U.S. Childhood Mortality Rate is 70% Higher Than Other Wealthy Countries

It is a moral disgrace for world history’s wealthiest country to have such a high child mortality rate. That’s part of the consequence of the U.S. lacking a national single-payer healthcare system, and it’s also a consequence of the U.S. Congress having prioritized support for the rich over reducing the plight of children.

American kids are 70 percent more likely to die during childhood compared with children in other wealthy, democratic nations, according to a peer-reviewed study published Monday by Health Affairs.

“This study should alarm everyone,” Dr. Ashish Thakrar, the study’s lead author and an internal medicine resident at Johns Hopkins Hospital and Health System, told CNN.

“The U.S. is the most dangerous of wealthy, democratic countries in the world for children,” he added. “Across all ages and in both sexes, children have been dying more often in the U.S. than in similar countries since the 1980s.”

The most common causes of death among children renews concerns about the American healthcare system, access to guns, and vehicle safety.

The risk of death is even higher for American infants and teenagers compared with their counterparts abroad. Babies in the U.S. are 76 percent more likely to die during their first year of life—often because of sudden infant death syndrome (SIDS) or complications related to being born prematurely—while 15- to 19-year-olds are 82 times more likely to die from gun violence, which Thakrar called “the most disturbing new finding.”

Thakrar and his fellow researchers examined the childhood mortality rates from 1961 to 2010 for the United States as well as 19 other nations in the Organization for Economic Cooperation and Development (OECD), including Australia, Canada, Japan, and several European and Scandinavian countries.

Thakrar told Vox‘s Sarah Kliff he believes the study’s findings are tied to a rise in childhood poverty in the U.S. during the 1980s, but also is in large part “the impact of our fragmented healthcare system” in the United States. For example, he said, “Mothers who are qualifying for Medicaid for the first time because they’re mothers might be seeing doctors for the first time. They might not have a family physician, or a clear support system.”

As numerous analyses and studies have shown over the years, the lack of a universal healthcare system in the U.S. has led to higher mortality rates and poorer healthcare outcomes than in countries that have robust systems that cover all people.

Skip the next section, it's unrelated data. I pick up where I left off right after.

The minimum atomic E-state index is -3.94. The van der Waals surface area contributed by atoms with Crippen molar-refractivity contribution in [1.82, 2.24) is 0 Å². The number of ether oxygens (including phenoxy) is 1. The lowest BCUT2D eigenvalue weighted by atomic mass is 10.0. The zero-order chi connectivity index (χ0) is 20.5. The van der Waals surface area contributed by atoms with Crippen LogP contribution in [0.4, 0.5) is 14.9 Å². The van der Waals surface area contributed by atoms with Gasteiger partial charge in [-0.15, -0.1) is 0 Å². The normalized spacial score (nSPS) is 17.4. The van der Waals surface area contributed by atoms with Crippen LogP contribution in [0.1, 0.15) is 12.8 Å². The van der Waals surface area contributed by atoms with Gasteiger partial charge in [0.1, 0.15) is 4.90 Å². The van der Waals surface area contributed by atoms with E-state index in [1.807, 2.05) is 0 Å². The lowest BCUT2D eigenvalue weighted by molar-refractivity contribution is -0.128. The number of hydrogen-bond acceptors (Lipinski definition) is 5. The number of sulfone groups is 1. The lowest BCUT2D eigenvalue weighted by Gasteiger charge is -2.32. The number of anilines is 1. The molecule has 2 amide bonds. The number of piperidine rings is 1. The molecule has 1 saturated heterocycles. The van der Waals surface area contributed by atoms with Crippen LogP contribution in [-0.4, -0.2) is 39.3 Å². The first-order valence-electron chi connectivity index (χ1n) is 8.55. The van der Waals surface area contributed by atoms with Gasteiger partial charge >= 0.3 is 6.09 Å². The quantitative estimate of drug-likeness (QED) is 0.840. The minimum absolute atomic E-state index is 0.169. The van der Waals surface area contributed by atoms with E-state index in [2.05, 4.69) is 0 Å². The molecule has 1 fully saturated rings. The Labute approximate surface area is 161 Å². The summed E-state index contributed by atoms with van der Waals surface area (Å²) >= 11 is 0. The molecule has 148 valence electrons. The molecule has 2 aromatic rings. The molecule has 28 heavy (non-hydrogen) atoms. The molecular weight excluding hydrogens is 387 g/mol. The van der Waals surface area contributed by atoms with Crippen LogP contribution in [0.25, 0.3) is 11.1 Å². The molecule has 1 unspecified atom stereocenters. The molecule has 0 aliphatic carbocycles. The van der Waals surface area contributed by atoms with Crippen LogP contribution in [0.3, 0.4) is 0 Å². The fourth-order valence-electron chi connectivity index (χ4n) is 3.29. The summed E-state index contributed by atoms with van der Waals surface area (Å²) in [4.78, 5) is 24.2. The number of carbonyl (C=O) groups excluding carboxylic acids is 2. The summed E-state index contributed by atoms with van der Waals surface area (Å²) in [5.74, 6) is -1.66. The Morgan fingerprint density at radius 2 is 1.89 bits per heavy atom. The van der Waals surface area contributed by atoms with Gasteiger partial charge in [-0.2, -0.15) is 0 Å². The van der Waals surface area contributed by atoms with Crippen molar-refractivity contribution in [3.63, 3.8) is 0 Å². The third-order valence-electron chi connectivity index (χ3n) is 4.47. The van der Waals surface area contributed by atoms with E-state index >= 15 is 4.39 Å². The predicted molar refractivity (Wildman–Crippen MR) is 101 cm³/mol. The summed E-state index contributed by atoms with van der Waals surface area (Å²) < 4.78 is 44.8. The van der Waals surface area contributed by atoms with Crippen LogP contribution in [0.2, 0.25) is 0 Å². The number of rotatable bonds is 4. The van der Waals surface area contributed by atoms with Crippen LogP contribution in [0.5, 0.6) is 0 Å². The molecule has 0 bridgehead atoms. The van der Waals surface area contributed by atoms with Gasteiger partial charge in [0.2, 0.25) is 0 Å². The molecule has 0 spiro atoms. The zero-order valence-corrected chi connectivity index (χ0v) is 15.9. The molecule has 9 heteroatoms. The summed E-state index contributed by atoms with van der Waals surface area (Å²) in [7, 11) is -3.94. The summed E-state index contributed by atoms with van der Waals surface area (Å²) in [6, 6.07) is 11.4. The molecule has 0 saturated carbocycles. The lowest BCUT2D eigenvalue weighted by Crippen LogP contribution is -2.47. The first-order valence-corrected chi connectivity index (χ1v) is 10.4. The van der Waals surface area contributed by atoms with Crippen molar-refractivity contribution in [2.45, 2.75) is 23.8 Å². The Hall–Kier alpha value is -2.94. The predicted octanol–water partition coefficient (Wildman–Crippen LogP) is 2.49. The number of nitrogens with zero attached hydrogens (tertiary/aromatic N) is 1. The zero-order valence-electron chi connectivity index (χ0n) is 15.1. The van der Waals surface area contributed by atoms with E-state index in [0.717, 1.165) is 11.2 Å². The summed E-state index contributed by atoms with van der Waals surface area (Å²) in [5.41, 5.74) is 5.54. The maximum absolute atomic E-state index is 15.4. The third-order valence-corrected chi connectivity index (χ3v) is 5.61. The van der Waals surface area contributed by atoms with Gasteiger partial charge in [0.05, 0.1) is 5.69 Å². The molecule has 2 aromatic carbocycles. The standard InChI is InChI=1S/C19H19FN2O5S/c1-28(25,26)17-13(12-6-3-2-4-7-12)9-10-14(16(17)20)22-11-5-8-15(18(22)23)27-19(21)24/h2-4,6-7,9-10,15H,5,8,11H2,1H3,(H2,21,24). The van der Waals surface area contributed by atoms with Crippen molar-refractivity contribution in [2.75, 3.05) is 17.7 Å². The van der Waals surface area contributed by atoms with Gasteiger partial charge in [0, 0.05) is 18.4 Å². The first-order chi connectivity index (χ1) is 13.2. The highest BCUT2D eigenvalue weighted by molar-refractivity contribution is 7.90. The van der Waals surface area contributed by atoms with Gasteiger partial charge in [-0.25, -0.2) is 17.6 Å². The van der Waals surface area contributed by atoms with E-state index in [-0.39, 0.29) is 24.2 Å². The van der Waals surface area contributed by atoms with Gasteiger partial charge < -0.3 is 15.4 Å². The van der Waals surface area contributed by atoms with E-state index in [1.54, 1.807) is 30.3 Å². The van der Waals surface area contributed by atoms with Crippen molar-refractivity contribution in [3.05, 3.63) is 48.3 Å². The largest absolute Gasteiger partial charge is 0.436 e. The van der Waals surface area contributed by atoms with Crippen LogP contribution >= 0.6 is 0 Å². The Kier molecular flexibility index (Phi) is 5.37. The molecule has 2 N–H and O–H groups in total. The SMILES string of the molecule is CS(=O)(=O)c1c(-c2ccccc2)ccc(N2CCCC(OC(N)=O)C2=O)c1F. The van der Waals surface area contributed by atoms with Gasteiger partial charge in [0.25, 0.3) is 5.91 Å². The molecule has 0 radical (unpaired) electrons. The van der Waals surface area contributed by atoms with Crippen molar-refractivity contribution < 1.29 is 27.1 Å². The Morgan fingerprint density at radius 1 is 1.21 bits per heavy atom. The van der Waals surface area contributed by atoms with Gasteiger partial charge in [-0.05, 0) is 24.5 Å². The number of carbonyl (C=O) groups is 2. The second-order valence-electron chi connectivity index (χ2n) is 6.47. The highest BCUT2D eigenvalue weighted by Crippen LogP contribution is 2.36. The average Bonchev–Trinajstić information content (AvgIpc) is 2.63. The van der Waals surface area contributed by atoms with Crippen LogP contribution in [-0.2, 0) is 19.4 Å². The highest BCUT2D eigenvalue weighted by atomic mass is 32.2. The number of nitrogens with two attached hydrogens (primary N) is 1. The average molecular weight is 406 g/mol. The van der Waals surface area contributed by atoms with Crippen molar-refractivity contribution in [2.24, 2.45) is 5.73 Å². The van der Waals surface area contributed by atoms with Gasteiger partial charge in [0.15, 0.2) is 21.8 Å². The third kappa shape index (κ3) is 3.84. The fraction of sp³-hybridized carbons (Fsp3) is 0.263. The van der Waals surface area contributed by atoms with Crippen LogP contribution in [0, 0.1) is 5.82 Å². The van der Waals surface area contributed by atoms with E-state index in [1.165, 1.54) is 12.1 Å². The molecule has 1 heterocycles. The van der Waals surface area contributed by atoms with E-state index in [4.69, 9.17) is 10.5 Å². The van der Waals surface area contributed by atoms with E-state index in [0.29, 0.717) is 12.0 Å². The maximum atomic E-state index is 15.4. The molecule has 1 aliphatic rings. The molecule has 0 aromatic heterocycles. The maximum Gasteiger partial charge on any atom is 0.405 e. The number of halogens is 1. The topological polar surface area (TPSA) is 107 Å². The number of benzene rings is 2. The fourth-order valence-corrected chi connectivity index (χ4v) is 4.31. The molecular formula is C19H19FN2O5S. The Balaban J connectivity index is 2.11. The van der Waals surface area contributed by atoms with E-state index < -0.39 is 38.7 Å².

While the Republicans’ tax plan, which passed Congress and was signed by President Donald Trump late last year, partly dismantles the American healthcare system, lawmakers continue to put off refunding the national Children’s Health Insurance Program (CHIP)—which serves 9 million children—and Maternal, Infant, and Early Childhood Home Visiting (MIECHV) program, which expired at the end September.

Although federal lawmakers passed a short-term spending measure that provided some funds for CHIP just before the New Year, states are continuing to warn recipients that without further funding, they will soon run out of money and no longer be able to provide necessary healthcare services.

“Multiple states have sent out letters warning families that their kids’ health insurance could end on January 31,” Kliff detailed in another article. “Congress did pass a temporary bill that it expected to extend CHIP’s life span until March—but it turns out they got the math wrong, and states may run out of funding as early as January 19. Eleven days from now.”

Thakrar told Kliff he is concerned about how funding instability for programs that provide healthcare to American kids will continue to impact childhood mortality rates in the United States.

“We’re seeing the effects of instability right now,” he said. “All across the country families are waiting to hear if CHIP will be reinstated, whether they’ll continue to have health insurance, their household visitations are at risk. Programs that have proven their benefit in the country still face constant instability.”

Artificial Sweeteners Harmful to Metabolism and Stimulate Fat Growth, Study Finds

Reducing sugar intake in general is probably a good idea. Artificial sweeteners haven’t received enough scrutiny though.

Artificial sweeteners have an effect on the body’s metabolism and can lead to excessive fat accumulation in people, especially those who are already obese, according to a recent study.

Dr. Sabyasachi Sen, an associate professor of medicine and endocrinology at George Washington University, led the study, explaining in a press release by the Endocrine Society that while many people rely on these artificial sweeteners as a low-calorie alternative to natural sweeteners, “there is increasing scientific evidence that these sweeteners promote metabolic dysfunction.”